Forensic radiographers describe mental toll

By Will Morton, staff writer

November 1, 2022 -- A senior radiographer in Malta is warning radiographers that x-ray postmortem imaging for court evidence purposes can take a mental toll, according to a survey study published October 27 in Radiography.

The results underscore that alternative ways of collecting and providing postmortem imaging data are needed, wrote a team led by radiographer Stuart Camilleri of Mater Dei Hospital.

"The need for psychologically and trauma-informed protocols and training was evident to enable and support radiographers in undertaking this essential and highly valued area," the group wrote.

Postmortem imaging is a useful way to gather evidence that may be needed in court cases, the researchers noted, and it can be used with other, more traditional methods. But how does it affect the people doing the imaging? Camilleri and colleagues conducted semistructured interviews with five staff radiographers who perform postmortem imaging in legal death investigations for the Maltese court. Each radiographer had undertaken four forensic imaging investigations the previous year.

The radiolographers' responses revealed psychological and emotional distress that was sometimes accompanied by a physical reaction, Camilleri's group reported. On the manual handling of corpses, one participant said, "There were cases, I handled the cadaver without any problem at all, but there were cadavers which were full of blood ... and you feel a bit ... nauseated, feel a bit sick."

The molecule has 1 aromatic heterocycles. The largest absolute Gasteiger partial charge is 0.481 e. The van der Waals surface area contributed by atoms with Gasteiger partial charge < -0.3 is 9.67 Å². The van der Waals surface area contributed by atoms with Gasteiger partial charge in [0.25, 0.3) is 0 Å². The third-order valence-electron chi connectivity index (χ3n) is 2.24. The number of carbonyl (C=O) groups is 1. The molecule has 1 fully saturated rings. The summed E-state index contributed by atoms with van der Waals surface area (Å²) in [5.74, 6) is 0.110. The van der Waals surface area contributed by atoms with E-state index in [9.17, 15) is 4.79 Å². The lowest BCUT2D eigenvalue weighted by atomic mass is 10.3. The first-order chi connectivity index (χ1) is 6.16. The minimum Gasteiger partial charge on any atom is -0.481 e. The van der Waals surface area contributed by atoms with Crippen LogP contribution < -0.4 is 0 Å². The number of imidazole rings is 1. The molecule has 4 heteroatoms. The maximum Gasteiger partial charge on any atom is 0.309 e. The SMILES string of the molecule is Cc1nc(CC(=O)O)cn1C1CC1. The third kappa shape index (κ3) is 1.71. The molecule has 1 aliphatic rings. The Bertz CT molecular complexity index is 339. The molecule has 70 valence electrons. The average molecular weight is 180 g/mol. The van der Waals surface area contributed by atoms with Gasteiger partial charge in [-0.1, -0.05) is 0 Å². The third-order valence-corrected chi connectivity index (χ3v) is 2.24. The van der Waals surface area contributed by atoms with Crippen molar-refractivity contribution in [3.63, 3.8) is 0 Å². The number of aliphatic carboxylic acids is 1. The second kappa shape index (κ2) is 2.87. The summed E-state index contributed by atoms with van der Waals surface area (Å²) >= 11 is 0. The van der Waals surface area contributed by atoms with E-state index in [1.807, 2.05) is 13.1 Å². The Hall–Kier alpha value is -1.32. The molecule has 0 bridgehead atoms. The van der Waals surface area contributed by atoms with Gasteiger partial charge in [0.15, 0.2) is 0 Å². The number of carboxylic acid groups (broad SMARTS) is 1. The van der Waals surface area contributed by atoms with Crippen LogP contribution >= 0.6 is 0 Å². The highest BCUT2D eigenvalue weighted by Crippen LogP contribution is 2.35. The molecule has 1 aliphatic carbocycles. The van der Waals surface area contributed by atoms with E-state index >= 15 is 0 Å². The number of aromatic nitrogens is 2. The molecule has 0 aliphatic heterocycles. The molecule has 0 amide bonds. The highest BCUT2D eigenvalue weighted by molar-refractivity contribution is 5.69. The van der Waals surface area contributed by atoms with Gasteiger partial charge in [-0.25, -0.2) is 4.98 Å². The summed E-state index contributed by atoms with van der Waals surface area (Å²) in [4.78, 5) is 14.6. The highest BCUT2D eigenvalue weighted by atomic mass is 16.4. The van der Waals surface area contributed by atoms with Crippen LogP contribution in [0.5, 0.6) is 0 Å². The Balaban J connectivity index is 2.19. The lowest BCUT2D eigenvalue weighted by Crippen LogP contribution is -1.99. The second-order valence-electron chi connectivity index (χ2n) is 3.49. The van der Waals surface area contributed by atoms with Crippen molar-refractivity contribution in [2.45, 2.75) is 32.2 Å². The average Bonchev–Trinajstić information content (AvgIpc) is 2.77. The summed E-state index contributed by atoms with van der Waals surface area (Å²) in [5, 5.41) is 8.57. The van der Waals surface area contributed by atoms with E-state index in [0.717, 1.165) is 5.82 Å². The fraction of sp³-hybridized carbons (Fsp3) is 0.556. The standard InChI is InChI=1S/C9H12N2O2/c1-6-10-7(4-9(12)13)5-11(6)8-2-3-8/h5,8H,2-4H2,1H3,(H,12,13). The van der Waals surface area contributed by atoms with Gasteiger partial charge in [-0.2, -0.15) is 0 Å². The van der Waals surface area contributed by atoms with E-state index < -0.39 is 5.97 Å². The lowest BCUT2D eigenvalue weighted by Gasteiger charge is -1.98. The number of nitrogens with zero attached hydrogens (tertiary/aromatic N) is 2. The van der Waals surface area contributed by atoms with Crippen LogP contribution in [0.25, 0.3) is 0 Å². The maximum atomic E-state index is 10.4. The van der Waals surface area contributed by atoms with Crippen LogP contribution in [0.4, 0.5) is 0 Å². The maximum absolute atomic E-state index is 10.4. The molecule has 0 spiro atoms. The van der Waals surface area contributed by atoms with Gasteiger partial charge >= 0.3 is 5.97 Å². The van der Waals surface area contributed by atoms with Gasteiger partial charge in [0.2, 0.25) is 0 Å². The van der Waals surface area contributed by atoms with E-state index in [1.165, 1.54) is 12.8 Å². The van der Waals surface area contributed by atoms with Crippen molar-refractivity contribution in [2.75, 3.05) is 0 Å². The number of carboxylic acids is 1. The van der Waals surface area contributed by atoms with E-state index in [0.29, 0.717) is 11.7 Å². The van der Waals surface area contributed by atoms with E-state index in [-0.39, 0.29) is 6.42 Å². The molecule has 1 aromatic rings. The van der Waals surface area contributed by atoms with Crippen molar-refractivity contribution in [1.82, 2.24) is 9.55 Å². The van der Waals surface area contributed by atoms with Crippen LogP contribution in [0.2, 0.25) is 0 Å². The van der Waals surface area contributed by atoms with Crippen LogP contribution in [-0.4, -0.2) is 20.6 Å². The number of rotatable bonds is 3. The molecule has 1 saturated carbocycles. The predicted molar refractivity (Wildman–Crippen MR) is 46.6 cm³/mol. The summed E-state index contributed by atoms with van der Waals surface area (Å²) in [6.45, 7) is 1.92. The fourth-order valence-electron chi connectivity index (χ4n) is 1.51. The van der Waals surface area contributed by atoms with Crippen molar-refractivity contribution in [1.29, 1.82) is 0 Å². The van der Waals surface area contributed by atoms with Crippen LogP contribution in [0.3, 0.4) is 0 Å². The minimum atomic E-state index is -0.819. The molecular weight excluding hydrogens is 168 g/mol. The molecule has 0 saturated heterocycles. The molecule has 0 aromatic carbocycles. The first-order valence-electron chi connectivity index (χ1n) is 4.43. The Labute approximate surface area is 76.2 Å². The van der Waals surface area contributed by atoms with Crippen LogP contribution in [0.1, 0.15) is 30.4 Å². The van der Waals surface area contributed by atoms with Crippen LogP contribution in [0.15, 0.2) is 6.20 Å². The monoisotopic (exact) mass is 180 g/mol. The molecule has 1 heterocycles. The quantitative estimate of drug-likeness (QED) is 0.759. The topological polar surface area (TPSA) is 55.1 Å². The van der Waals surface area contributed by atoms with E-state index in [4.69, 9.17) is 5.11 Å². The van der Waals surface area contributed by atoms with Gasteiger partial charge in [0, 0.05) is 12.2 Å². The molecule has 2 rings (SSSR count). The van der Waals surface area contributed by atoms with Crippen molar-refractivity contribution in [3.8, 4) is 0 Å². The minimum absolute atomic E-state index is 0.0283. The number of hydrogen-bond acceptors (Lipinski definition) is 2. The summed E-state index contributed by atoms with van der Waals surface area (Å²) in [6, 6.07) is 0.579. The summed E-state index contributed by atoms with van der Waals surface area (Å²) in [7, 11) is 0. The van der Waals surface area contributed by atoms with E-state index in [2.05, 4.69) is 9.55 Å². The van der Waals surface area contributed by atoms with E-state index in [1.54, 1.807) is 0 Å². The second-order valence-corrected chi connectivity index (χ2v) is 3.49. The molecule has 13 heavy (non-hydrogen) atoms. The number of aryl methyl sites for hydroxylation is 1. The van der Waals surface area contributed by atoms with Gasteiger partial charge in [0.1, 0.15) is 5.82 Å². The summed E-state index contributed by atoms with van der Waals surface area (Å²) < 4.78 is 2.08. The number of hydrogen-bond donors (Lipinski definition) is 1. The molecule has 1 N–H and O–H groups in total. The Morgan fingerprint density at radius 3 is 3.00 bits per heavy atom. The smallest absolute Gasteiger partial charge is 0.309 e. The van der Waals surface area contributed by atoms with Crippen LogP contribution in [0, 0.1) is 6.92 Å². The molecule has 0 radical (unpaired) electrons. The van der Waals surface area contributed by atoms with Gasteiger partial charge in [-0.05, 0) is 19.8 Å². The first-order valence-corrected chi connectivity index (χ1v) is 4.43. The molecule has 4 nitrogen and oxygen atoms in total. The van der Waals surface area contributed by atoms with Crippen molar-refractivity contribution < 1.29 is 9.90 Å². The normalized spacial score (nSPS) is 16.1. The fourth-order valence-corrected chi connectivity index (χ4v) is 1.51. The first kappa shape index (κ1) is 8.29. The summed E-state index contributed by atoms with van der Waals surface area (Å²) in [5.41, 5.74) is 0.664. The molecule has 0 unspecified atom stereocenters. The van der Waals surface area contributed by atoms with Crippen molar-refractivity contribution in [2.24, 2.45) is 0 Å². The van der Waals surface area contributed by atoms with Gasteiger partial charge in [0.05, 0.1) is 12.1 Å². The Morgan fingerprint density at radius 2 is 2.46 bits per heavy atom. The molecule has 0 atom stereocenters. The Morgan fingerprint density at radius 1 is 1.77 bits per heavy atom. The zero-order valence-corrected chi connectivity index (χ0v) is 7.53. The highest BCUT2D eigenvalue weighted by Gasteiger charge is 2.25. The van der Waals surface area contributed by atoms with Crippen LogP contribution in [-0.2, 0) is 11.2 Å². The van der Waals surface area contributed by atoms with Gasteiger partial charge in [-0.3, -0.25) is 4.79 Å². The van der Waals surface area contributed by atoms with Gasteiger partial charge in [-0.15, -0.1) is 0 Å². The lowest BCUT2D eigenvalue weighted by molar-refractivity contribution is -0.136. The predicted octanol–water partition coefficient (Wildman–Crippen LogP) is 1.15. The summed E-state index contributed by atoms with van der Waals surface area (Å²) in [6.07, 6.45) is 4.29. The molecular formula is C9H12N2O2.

The psychological impact of imaging deceased children for radiographers who were parents was one of the most emotionally difficult aspects. "Sometimes they are children, sometimes fetuses," one person wrote. "When it's children, you'll start imagining your own children there."

As well, radiographers feared repercussions resulting from the forensic process in Malta regarding murder cases. "When murders are involved, there are criminal gangs involved, you start thinking, who might be these people? Who are their relatives?" said one study participant "Sometimes there might be relatives in the gallery watching you, looking at what you are doing."

What contributes to the stress of postmortem imaging among forensic radiographers? A limited professional pool and insufficient staff training could be key factors, the authors noted. They suggested that one way to mitigate the stress could be to use imaging modalities such as CT that reduce physical contact between radiographers and the deceased.

"[The] increased application of cross-sectional imaging equipment [such as CT] for postmortem imaging ... [would minimize] the need for direct bodily contact and potential for psychological distress associated with this," they concluded.

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